One of the last galleries I visited focused on American music and instrument manufacturing. Some of my favorites were guitars owned by Johnny Cash, June Carter Cash, and Joe Carter. Other instruments in this gallery included Native American drums, flutes, and rattles as well as Civil War instruments.
Overall, I once again find myself saying, “Wait, they have this in South Dakota?” For a big state with not many people, there are many impressive resources to avail oneself of here. This museum is going to be a benefit to my World Music class and is worth a trip if you happen to find yourself in the Vermillion, SD area. Check out more of their holdings through a virtual tour of their website.
I would be remiss if I didn’t write a blog post about my new gig. This semester, I began as an Assistant Professor of Music at South Dakota State University in Brookings, South Dakota. If you told me a year ago (or even six months ago) that this is the direction my career would take me, I simply would not have believed you. Now that I’ve been at the job for long enough to feel settled in, I can give you a bit of an introduction.
My summer was hectic. After being offered and accepting the job, we immediately began making plans to move our belongings, our lives, and ourselves 1377.15 miles from where we were living at the time. The pressure was on, especially since my husband had his full-time job and there were friends to still enjoy (and say goodbye to). I was also preparing to present at the British Flute Society convention, which took place right before the beginning of the semester.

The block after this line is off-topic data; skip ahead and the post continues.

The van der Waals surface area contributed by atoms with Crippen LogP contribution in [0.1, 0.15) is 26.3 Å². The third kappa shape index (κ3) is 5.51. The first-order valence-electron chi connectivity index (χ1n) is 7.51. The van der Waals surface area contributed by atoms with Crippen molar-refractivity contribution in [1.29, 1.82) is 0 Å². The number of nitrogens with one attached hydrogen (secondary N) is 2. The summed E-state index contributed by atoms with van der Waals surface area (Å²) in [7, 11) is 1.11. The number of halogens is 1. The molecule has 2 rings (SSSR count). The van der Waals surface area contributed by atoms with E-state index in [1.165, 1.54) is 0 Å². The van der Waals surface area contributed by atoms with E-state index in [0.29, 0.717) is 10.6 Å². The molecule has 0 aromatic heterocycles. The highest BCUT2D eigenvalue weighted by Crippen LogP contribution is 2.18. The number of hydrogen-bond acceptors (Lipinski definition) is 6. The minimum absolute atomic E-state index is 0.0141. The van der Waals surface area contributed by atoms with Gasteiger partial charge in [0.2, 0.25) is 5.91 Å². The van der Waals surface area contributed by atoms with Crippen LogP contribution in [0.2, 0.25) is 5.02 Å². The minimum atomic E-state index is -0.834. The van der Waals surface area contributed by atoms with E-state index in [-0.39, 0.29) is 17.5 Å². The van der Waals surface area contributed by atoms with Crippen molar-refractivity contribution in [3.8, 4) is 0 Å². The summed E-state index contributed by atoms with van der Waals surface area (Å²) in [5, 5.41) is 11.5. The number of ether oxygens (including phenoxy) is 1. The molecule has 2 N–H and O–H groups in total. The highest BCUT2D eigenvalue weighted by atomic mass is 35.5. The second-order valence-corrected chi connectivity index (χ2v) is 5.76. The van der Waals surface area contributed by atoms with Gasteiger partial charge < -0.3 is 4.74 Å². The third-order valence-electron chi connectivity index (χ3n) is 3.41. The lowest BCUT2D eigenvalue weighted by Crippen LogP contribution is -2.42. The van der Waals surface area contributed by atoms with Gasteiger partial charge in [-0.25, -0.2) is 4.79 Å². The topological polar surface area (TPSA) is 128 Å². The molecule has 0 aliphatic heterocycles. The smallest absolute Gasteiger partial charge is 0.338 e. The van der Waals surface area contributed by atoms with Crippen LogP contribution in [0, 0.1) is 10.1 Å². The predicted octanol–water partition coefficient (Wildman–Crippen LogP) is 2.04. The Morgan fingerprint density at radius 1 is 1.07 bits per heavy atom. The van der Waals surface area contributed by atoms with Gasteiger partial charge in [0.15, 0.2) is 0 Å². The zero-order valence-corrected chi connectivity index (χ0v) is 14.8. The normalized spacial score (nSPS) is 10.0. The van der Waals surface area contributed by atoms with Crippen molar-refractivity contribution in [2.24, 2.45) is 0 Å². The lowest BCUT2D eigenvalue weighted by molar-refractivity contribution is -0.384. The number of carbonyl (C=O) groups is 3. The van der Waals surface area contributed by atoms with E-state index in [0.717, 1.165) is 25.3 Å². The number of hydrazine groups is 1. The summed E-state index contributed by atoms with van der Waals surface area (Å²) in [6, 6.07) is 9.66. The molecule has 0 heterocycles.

Once I got back on this side of the pond and got into the swing of things, life has settled down somewhat. My teaching load this semester includes applied flute students, woodwind pedagogy, and world music. I’ve taught these before, except for the woodwind pedagogy. My time working with a homeschool band group gives me a background in pedagogy of the OTHER woodwinds, and a very helpful colleague is also a great resource. (Shout out to the amazing Bret Pimentel at Delta State University in Cleveland, Mississippi.) I’m also recruiting quite a bit. While I am not building a studio from the ground up, my predecessor here was part-time so there is an opportunity to expand the studio from its already-healthy size.
As a native Southerner, I was first introduced to the Midwestern work ethic as a graduate student at Indiana University. I can assure you that it is alive and well in South Dakota. With very few exceptions, the students here are extremely hard workers and are receptive to new ideas. It is making my job easier.
I’m also enjoying working on my other projects. I have the opportunity to write, perform in various locations, travel, meet new colleagues, collaborate on different projects, and continue to enjoy a varied career. I’m also really excited to learn about this part of the country, which I have never seen before and which is so different from what I am accustomed to. While my lack of knowledge about this state has required me to print out a map of South Dakota and tape it next to my desk, I think I will learn the area quickly enough.
Yes, it’s cold and very windy. Lately it feels like Christmastime in the South. I have unpacked most of my warmest clothes. I anticipate spending a good hunk of change upgrading my wardrobe this year. But I will figure it out, and if I don’t, please come dig me out of a snowdrift.
After paying my dues for what seemed like a very long time, I’m deeply appreciative of a job that I truly enjoy with colleagues who are a lot of fun to work with and students who are incredibly hard workers.